The Omaha VA hospital system used unauthorized waiting lists to track psychotherapy patients for much longer and far more extensively than VA officials previously acknowledged, according to documents The World-Herald obtained.
An internal VA investigation dated Sept. 30, 2015, documented the use of the unofficial lists as far back as 2006. They continued to be used after the U.S. Department of Veterans Affairs prohibited them in 2010, and after a scandal at the Phoenix VA four years later revealed that veterans there had died while languishing on hidden waiting lists.
The World-Herald revealed last month the discovery of a separate unauthorized list earlier this year. At the time, Omaha VA officials declined to answer the newspaper’s questions. But in subsequent letters to three U.S. senators, they said the waiting list violations at the outpatient mental health clinic occurred “during the Spring 2017 timeframe” and resulted in delayed care to 87 veterans.
“The management of these psychotherapy referrals ... was handled poorly and did not meet the standards of our VA Health Care System,” the VA wrote in an unsigned response to Sen. Ben Sasse, R-Neb.
The earlier wait lists, however, had been in use for years. They “distorted” wait-time data sent to the national VA, the 2015 investigation concluded.
After surveying a sampling of 104 veterans on the list, investigators determined that 47 percent of those referred for psychotherapy had their care delayed. At the time, VA officials were under intense pressure to cut wait times because of bad publicity over the huge backlog of veterans waiting for care.
After the Phoenix scandal, the use of unauthorized wait lists turned out to be widespread in the VA. In 2016, USA Today documented such lists at 40 different VA health care systems in 19 states.
Last week the VA inspector general released a report documenting the recent use of “inappropriate” wait lists in the Eastern Colorado Health Care System (based in Colorado Springs) for mental health group therapy and in a PTSD clinic.
The 2015 investigation was mailed anonymously to The World-Herald, and its authenticity was confirmed by Omaha VA officials. On Friday, Omaha VA Director Don Burman and Chief of Staff David Williams agreed to answer questions about what happened in 2015 and why the wait list problem recurred in 2017.
Burman said he learned of the wait lists soon after taking the helm of the Omaha-based VA Nebraska-Western Iowa Health Care System in the spring of 2015. Internal investigations verified the problem, and he called an administrative investigation board, bringing in two outsiders from other VA systems to conduct it.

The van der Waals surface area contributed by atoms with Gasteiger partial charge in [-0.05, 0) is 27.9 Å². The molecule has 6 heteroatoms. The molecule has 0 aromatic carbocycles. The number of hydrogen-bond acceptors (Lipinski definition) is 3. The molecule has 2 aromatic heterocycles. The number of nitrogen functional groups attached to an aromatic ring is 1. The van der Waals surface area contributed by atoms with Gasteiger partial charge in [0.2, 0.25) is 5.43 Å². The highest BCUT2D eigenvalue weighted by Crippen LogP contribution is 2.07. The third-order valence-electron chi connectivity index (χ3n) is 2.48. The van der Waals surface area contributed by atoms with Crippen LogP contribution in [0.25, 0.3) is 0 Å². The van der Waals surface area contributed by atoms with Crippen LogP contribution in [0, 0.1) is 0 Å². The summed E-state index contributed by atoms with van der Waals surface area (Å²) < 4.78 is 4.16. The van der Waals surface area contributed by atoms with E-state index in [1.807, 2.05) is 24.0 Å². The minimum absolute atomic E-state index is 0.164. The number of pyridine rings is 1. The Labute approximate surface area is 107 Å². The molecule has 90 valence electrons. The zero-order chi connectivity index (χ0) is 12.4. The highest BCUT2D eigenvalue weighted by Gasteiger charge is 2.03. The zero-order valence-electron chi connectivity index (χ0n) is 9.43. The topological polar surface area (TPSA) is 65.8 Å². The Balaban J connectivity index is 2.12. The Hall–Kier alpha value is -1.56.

“I wanted to make sure there was immediate action,” Burman said. “I didn’t want to be classified as another Phoenix.”
Burman said the VA made numerous changes after the investigation. But some problems didn’t get fixed properly, allowing the wait list to recur in 2017.
Burman acknowledged the shortcomings of the earlier repair effort in an interview Friday.
“I learned a lot from 2015 that helped me to be a better administrator in 2017,” he said.
Burman omitted mention of the earlier wait list problem in a World-Herald opinion page article this month. In the article he praised his own “proactive approach to problem solving in Omaha.”
“The phrase ‘VA does the right thing’ may not make for a great headline,” Burman wrote. “But in this instance, that’s exactly what happened.”
The 2015 investigation was also not mentioned in the VA’s responses to senators. Burman said Friday that he considered the two investigations and wait-list problems to be largely separate matters.
Burman and Williams said that although some veterans had to wait longer than the VA’s 30-day standard for psychotherapy treatment, all of them were receiving other mental health care. About 85 percent, Williams said, were referred by VA psychiatrists who were already treating them.
“This population was very much on our radar screen,” he said.
The Omaha VA prides itself on getting same-day mental health treatment for most veterans.
The 2015 investigative board collected testimony from 18 witnesses and submitted its report three months later. Among the findings:
» The unofficial list — kept in an Excel spreadsheet on a shared computer drive — had been in use since at least 2006, perhaps longer. At the time, it was the only way the clinic tracked psychotherapy appointments.